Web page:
Taipei faces a tougher Beijing if Xi Jinping stays in power, analysts warn

With no restriction on his term in office, Chinese president will have stronger sense of ‘mission to bring Taiwan back to the mainland fold’

PUBLISHED : Tuesday, 27 February, 2018, 9:04pm
UPDATED : Tuesday, 06 March, 2018, 5:44pm

Taiwan will likely come under more pressure from Beijing over its cross-strait unification agenda once changes to the constitution are made to allow President Xi Jinping to stay in power indefinitely, analysts warned on Tuesday.

While Xi might not push forward the agenda in the short term as he tackles domestic and international issues, analysts said Taiwan should prepare for Beijing to get tougher on unification.

“Once Xi makes a breakthrough in the collective leadership system built by his predecessors, it will mean there is strong internal support for a more powerful leadership,” said Chao Chien-min, dean of the college of social sciences at Chinese Culture University in Taipei.

China announced on Sunday that the ruling Communist Party wants to revise the constitution to end the two-term limits on the president and vice-president, which would allow Xi to stay in office for longer than 10 years.

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“This will also give Xi a stronger mandate for his policy towards Taiwan,” Chao said, adding that any hope of a policy shift brought about by leadership change on the mainland was just wishful thinking.

Beijing considers Taiwan a wayward province that will be subject to eventual unification, by force if necessary, and has suspended talks and exchanges with Taipei since Tsai Ing-wen of the independence-leaning Democratic Progressive Party became president in 2016 and refused to accept the one-China principle.

Chang Wu-ueh, a professor at the Graduate Institute of China Studies at Tamkang University in Taipei, said the move to scrap the limit so early in Xi’s second term reflected his intention to remain in the job for at least another decade.

“In the next 10 years, Taiwan will face a new era during which all power and political ideology will come under one person,” Chang said. “It’s very unlikely Xi will want to maintain the status quo in terms of cross-strait policy, given that he has time and again called for unification in order to achieve the national renaissance ambition.”

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Without restrictions on his presidential term, Xi could “start to think about how to push for the cross-strait unification agenda as part of his ‘national mission’, and that will make for a tougher situation for Taiwan”, according to Alexander Huang Chieh-cheng, an international relations professor at Tamkang University.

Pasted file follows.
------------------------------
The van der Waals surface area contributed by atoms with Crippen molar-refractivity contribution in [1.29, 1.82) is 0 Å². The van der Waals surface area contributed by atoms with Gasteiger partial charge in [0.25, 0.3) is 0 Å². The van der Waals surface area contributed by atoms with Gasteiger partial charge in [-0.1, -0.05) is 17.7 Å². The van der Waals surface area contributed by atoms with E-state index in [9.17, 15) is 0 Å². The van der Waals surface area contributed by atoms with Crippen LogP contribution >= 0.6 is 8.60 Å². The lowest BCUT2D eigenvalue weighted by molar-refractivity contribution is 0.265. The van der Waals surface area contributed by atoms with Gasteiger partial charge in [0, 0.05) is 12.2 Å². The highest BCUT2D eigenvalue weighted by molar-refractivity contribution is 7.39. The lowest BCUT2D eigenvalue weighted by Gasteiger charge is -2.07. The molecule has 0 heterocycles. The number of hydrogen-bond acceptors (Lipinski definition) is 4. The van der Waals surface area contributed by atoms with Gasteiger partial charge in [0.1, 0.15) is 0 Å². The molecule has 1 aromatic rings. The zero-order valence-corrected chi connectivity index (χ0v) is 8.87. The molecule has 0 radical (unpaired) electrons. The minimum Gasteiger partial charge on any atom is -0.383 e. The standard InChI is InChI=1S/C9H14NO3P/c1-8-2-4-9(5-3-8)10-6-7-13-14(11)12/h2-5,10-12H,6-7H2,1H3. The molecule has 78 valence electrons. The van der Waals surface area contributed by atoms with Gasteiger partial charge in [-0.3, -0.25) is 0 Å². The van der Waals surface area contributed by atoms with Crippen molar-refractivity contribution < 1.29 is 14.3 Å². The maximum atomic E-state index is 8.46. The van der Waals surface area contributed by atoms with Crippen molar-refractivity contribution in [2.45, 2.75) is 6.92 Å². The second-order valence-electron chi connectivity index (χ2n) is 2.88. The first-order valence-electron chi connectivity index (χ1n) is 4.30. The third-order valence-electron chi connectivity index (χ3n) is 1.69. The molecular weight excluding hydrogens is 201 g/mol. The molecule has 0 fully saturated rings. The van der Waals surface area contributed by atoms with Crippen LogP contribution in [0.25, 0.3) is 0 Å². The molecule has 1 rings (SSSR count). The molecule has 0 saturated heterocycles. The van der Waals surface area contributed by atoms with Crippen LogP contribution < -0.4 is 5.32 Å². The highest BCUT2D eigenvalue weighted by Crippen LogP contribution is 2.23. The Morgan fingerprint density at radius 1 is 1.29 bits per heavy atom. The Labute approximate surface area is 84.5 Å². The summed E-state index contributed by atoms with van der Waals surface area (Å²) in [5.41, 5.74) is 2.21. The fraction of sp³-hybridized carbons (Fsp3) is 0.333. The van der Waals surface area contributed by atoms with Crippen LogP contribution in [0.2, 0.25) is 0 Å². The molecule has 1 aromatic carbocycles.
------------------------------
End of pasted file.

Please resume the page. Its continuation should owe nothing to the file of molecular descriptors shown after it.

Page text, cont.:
Xi has already said the Taiwan issue would not be left unresolved indefinitely, and that China aimed to achieve its “socialist modernisation” goal by 2035, suggesting unification could be on the agenda sooner rather than later.

“If he’s given a longer term, he will have an even stronger sense of this mission to bring Taiwan back to the mainland fold,” said Zhu Songling, a professor at the Institute of Taiwan Studies at Beijing Union University.

Beijing has also stepped up military exercises focusing on Taiwan recently, sending fighter jets close to the self-ruled island. But analysts said Xi was unlikely to resort to military action to bring about unification.

“The unification timetable will be somewhere between 2021, the 100th anniversary of the establishment of the Chinese Communist Party, and 2049, the 100th anniversary of the establishment of the People’s Republic of China,” said Lee Chih-horng, who teaches cross-strait relations at Nanyang Technological University in Singapore.

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But he said that as long as Tsai refrained from declaring independence, Xi would not send in forces to retake Taiwan. Lee added that Beijing was expected to continue reaching out to younger Taiwanese, inviting them to visit the mainland for cultural, education and other activities and offering economic sweeteners to those willing to engage with the mainland.